One oil company, BP, indicated it was already working to redeploy offshore personnel to two offshore production platforms, after determining Hurricane Ian no longer posed a significant threat to its Gulf of Mexico assets. The oil major had evacuated personnel and halted output at its Na Kika and Thunder Horse platforms earlier this week.
In Florida, about 20 percent of retail gas stations are either out of gas due to buyers needing fuel for evacuations or stocking up on it as a precaution against possible shortages, or they are out of power due to downlines. That means there is less supply overall and some Florida communities where there is heightened local demand may not be able to access supplies. The market can and will work to fix the imbalance, but a return to normalcy will likely not be immediate as deliveries of new supply are constrained by road closures and massive destruction, power needs to be restored to retail stations and buyers need to return to normal purchasing habits.
If Biden sees price increases due to market forces, he could help alleviate them by having his Department of Transportation (DOT) help with new deliveries, his Department of Energy (DOE) and Federal Energy Regulatory Commission (FERC) help to restore power, and his Federal Emergency Management Agency help with the devastation from Hurricane Ivan. Instead, the DOT, DOE and FERC are busy devising new ways to force Americans into electric vehicles and destabilizing the grid with part-time (intermittent) renewable energy sources, which combined would have proved even more devastating to residents in the path of Ian. In Florida, many electric vehicle charging stations are underwater, making restoration even more difficult.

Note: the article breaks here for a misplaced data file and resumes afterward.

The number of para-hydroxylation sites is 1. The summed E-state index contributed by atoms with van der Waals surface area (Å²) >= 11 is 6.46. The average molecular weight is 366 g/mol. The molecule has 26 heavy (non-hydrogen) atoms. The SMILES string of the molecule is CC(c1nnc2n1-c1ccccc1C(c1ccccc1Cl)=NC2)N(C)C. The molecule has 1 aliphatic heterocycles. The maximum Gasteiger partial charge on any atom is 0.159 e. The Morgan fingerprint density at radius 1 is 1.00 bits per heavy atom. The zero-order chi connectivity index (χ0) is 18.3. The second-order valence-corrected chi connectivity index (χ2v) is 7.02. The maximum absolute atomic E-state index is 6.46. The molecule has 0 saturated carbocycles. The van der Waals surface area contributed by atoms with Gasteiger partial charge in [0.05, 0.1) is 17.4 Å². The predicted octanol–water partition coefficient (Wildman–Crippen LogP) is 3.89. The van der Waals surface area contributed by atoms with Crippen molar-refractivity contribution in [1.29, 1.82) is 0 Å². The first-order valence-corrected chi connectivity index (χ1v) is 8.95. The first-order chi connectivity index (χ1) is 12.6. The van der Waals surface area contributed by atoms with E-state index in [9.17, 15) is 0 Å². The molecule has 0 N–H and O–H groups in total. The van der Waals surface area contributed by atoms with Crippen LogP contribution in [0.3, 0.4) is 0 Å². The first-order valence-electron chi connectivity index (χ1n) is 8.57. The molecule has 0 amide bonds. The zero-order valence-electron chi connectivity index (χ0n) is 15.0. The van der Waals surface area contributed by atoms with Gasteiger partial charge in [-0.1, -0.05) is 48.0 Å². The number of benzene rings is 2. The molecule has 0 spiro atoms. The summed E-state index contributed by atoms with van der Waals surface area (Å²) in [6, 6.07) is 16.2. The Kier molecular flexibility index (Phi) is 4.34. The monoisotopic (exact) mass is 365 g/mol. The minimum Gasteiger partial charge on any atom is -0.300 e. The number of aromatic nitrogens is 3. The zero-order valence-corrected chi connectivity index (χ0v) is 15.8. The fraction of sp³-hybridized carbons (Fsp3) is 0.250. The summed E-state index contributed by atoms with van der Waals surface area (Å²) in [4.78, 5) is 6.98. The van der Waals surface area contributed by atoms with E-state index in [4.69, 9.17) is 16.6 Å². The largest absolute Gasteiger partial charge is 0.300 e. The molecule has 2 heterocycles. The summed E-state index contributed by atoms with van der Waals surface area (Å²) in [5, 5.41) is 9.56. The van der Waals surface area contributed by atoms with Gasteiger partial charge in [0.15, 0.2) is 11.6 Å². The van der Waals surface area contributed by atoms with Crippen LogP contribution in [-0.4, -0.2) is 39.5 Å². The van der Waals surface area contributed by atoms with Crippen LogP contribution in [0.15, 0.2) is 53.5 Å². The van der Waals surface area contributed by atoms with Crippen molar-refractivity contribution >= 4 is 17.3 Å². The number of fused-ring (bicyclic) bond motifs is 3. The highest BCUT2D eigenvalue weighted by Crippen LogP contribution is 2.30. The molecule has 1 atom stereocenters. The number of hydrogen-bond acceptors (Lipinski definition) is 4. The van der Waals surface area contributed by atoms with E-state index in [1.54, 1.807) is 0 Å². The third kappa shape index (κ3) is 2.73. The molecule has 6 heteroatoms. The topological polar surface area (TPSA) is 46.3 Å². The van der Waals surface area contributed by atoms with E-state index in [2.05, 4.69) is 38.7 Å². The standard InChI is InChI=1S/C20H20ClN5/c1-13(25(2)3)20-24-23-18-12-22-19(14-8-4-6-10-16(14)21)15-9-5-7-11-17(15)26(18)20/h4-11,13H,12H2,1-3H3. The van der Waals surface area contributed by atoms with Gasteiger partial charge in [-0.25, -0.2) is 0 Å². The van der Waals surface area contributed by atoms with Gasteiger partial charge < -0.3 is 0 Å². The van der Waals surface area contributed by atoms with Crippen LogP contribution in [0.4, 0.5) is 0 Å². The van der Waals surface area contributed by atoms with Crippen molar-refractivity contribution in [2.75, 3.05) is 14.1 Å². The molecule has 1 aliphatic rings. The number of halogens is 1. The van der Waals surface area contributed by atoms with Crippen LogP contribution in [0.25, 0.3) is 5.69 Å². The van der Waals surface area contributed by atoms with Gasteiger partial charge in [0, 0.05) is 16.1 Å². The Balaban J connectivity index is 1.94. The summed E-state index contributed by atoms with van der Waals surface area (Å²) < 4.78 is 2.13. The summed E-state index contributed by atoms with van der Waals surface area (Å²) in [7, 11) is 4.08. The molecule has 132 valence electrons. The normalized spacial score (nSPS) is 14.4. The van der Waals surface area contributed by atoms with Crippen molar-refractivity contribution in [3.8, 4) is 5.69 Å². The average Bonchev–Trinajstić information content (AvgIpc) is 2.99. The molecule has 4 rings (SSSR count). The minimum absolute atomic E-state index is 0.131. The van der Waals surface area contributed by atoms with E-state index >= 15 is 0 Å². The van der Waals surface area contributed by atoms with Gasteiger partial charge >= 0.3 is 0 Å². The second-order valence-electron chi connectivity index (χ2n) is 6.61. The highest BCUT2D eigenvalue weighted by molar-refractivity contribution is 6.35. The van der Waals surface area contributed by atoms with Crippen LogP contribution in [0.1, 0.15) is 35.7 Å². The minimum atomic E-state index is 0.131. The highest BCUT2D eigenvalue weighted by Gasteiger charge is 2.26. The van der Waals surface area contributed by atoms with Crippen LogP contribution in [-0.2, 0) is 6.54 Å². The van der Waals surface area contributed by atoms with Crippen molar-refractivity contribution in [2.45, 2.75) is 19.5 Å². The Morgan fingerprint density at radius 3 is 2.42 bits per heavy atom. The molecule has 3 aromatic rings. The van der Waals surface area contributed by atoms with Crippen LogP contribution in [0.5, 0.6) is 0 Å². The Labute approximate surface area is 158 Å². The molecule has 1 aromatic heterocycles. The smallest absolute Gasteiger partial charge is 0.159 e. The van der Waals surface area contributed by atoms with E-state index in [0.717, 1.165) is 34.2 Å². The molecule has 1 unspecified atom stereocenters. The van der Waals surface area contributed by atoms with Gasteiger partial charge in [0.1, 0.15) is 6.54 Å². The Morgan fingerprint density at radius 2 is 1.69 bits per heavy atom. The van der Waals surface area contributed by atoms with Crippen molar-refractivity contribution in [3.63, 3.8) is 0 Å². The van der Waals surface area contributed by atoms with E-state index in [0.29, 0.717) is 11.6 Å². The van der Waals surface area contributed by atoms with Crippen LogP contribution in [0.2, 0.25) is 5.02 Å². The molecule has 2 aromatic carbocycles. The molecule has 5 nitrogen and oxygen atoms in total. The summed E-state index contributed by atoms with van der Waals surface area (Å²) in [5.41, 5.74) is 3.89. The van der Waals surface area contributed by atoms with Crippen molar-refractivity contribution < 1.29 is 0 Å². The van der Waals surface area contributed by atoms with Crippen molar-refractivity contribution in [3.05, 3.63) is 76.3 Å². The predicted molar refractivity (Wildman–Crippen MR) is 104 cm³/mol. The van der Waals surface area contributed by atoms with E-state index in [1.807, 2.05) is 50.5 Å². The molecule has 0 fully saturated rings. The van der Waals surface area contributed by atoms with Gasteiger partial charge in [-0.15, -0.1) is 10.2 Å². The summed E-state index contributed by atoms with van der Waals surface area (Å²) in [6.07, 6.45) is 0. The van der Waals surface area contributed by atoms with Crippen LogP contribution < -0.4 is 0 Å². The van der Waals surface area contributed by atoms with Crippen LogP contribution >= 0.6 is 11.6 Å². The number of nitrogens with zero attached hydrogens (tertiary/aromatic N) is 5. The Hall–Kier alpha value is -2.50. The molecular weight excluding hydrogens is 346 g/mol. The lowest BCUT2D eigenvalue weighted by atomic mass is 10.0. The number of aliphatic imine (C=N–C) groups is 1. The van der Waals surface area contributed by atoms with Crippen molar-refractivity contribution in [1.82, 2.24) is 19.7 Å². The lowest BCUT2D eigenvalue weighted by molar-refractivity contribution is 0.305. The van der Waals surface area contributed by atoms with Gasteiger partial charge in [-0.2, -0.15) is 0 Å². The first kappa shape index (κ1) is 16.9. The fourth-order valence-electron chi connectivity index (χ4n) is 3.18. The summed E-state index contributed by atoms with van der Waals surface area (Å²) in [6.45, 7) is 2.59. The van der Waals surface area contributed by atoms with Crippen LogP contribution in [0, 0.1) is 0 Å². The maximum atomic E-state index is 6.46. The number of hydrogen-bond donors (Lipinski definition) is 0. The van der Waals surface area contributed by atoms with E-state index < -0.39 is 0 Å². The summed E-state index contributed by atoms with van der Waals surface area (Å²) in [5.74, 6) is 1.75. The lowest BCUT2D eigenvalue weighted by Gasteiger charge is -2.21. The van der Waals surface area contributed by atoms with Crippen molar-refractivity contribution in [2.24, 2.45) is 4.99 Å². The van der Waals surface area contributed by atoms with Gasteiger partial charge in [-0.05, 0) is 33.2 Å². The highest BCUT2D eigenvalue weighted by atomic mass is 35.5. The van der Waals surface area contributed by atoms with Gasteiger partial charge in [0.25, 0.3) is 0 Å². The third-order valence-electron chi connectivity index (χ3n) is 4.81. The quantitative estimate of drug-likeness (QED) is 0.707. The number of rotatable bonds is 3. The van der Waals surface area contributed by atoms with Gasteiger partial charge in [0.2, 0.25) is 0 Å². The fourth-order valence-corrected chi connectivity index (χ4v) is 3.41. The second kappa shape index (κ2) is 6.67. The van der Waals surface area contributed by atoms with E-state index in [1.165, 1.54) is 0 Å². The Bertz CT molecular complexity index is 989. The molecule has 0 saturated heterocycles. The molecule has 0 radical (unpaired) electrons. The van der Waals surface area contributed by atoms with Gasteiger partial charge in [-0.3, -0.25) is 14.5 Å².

President Joe Biden raided 190 million barrels of oil from America’s Strategic Petroleum Reserve, dropping the reserve’s inventory to a 40-year low. The SPR was intended to ease the effects of unexpected supply disruptions and was used twice before: during the Persian Gulf War and after Hurricane Katrina. It was not intended to bail out Biden’s failed energy policies as he has done in an attempt to keep Congress in his party’s control. Now that he has used SPR for political purposes, he is accusing oil companies of price gouging as he suspects the rush on gasoline supplies at gas stations in Florida will increase gas prices. From economics 101, market forces are expected to increase prices during supply shortages so that supply and demand can balance. But, Biden does not want gasoline prices to escalate this close to the mid-term elections as votes and gas prices have in the past been shown to be correlated. That is why he will stop draining the SPR not long after the elections.